• VICTIMS' RIGHTS IN CRIMINAL PROCEEDINGS, including specific treatments for particularly vulnerable victims aimed at preventing secondary victimisation (no visual contact with the defendant, no questioning on private life, no unnecessary repetition of the testimony etc.), police protection of victims, legal counselling also aimed to enable victims to claim compensation; special protective measures are envisaged for children such as the taking of interviews in a friendly environment.
  • VICTIMS' SUPPORT, including national mechanisms for early identification and assistance to victims, based on cooperation between law enforcement and civil society organizations, providing victims with shelters, medical and psychological assistance, information, interpretation services. A victim shall be treated as such as soon as there is an indication that she/he has been trafficked, and will be provided with assistance before, during and after criminal proceedings.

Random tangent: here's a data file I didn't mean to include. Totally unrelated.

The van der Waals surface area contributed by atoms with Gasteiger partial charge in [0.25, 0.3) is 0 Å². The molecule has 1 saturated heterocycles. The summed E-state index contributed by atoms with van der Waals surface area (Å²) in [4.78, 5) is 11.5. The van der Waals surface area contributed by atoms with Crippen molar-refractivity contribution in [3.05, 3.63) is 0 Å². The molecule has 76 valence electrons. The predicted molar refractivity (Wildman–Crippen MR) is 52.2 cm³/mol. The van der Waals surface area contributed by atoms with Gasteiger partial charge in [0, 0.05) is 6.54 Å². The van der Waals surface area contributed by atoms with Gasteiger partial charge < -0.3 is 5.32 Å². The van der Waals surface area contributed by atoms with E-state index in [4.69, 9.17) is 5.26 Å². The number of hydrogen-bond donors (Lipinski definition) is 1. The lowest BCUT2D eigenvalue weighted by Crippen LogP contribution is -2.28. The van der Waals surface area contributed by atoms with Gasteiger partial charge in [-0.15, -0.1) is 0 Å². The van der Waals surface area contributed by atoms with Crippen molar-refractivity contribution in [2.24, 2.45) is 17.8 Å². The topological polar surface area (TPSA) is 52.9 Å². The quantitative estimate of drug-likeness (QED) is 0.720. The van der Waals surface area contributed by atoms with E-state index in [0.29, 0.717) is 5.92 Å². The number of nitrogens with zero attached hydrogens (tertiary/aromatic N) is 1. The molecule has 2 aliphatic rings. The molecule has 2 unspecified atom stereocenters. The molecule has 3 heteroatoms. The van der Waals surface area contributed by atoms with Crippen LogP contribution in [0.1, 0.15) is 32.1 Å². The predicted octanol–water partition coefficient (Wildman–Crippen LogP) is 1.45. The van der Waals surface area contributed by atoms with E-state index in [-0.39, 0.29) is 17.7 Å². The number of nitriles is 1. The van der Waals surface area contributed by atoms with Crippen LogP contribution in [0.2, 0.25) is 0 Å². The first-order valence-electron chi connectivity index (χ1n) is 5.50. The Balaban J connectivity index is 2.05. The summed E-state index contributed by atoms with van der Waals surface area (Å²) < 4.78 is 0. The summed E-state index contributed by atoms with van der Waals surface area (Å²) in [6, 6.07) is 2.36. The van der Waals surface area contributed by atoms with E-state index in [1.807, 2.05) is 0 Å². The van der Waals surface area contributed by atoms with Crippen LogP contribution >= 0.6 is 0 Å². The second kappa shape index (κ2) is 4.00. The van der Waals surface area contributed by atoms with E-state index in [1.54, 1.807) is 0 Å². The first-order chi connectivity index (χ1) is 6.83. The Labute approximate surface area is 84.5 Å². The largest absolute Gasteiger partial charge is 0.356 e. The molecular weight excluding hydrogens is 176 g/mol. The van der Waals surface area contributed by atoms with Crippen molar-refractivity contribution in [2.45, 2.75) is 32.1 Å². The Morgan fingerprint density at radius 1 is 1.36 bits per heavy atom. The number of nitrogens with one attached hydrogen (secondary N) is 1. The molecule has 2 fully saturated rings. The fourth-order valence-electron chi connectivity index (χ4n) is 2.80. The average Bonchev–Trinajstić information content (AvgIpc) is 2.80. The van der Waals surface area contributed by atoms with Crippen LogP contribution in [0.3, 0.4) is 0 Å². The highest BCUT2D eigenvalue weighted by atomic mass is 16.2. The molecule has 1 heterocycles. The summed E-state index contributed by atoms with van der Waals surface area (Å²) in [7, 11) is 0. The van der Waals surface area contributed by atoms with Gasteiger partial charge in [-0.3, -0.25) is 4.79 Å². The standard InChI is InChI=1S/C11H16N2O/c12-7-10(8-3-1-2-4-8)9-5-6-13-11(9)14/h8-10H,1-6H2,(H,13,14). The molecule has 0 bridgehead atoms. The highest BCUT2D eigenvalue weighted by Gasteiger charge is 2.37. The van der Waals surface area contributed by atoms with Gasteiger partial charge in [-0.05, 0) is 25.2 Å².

• PREVENTION, including measures aimed at discouraging the demand that fosters trafficking, i.e. employers hiring trafficked persons and clients buying sexual services from victims of trafficking, and training for officials likely to come in contact with potential victims.
  • MONITORING, providing for the establishment of National Rapporteurs or equivalent mechanisms, which should be independent bodies, in charge of monitoring the implementation of the measures foreseen by the Framework Decision. Such bodies should have further tasks including giving advice and addressing recommendations to governments.

[1] Patrick Belser, Michaelle De Cock, Fahrad Mehran, ILO Minimum Estimate of Forced Labour in the World, ILO, Geneva, April 2005.

[2] For example, cases of internal trafficking have been reported by the Sixth Report of the Dutch National Rapporteur, 2008.